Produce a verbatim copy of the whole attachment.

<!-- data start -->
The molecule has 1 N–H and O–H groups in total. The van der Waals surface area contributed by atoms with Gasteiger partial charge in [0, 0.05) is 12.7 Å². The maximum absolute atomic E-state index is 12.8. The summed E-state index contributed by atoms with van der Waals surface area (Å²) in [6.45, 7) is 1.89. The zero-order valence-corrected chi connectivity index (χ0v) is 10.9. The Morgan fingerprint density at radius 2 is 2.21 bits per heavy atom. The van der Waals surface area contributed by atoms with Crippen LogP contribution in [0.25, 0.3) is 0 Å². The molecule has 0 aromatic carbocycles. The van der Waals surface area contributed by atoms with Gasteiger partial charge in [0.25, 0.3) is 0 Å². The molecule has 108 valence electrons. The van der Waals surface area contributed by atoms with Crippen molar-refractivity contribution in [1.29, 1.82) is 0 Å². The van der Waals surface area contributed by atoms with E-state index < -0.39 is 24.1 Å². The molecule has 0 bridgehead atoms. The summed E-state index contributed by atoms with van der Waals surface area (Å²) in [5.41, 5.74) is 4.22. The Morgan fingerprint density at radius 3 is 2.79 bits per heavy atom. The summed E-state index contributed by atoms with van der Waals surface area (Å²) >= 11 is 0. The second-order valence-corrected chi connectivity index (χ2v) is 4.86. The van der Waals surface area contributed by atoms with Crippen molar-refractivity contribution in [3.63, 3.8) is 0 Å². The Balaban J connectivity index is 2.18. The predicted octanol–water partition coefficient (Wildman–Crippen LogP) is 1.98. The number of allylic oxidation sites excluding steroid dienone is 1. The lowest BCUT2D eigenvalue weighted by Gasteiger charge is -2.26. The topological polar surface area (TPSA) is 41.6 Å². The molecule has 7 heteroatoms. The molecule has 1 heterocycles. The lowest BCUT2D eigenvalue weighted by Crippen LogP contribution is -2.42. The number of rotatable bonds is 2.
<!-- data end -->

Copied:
The molecule has 1 N–H and O–H groups in total. The van der Waals surface area contributed by atoms with Gasteiger partial charge in [0, 0.05) is 12.7 Å². The maximum absolute atomic E-state index is 12.8. The summed E-state index contributed by atoms with van der Waals surface area (Å²) in [6.45, 7) is 1.89. The zero-order valence-corrected chi connectivity index (χ0v) is 10.9. The Morgan fingerprint density at radius 2 is 2.21 bits per heavy atom. The van der Waals surface area contributed by atoms with Crippen LogP contribution in [0.25, 0.3) is 0 Å². The molecule has 0 aromatic carbocycles. The van der Waals surface area contributed by atoms with Gasteiger partial charge in [0.25, 0.3) is 0 Å². The molecule has 108 valence electrons. The van der Waals surface area contributed by atoms with Crippen molar-refractivity contribution in [1.29, 1.82) is 0 Å². The van der Waals surface area contributed by atoms with E-state index < -0.39 is 24.1 Å². The molecule has 0 bridgehead atoms. The summed E-state index contributed by atoms with van der Waals surface area (Å²) in [5.41, 5.74) is 4.22. The Morgan fingerprint density at radius 3 is 2.79 bits per heavy atom. The summed E-state index contributed by atoms with van der Waals surface area (Å²) >= 11 is 0. The second-order valence-corrected chi connectivity index (χ2v) is 4.86. The van der Waals surface area contributed by atoms with Crippen molar-refractivity contribution in [3.63, 3.8) is 0 Å². The Balaban J connectivity index is 2.18. The predicted octanol–water partition coefficient (Wildman–Crippen LogP) is 1.98. The number of allylic oxidation sites excluding steroid dienone is 1. The lowest BCUT2D eigenvalue weighted by Gasteiger charge is -2.26. The topological polar surface area (TPSA) is 41.6 Å². The molecule has 7 heteroatoms. The molecule has 1 heterocycles. The lowest BCUT2D eigenvalue weighted by Crippen LogP contribution is -2.42. The number of rotatable bonds is 2.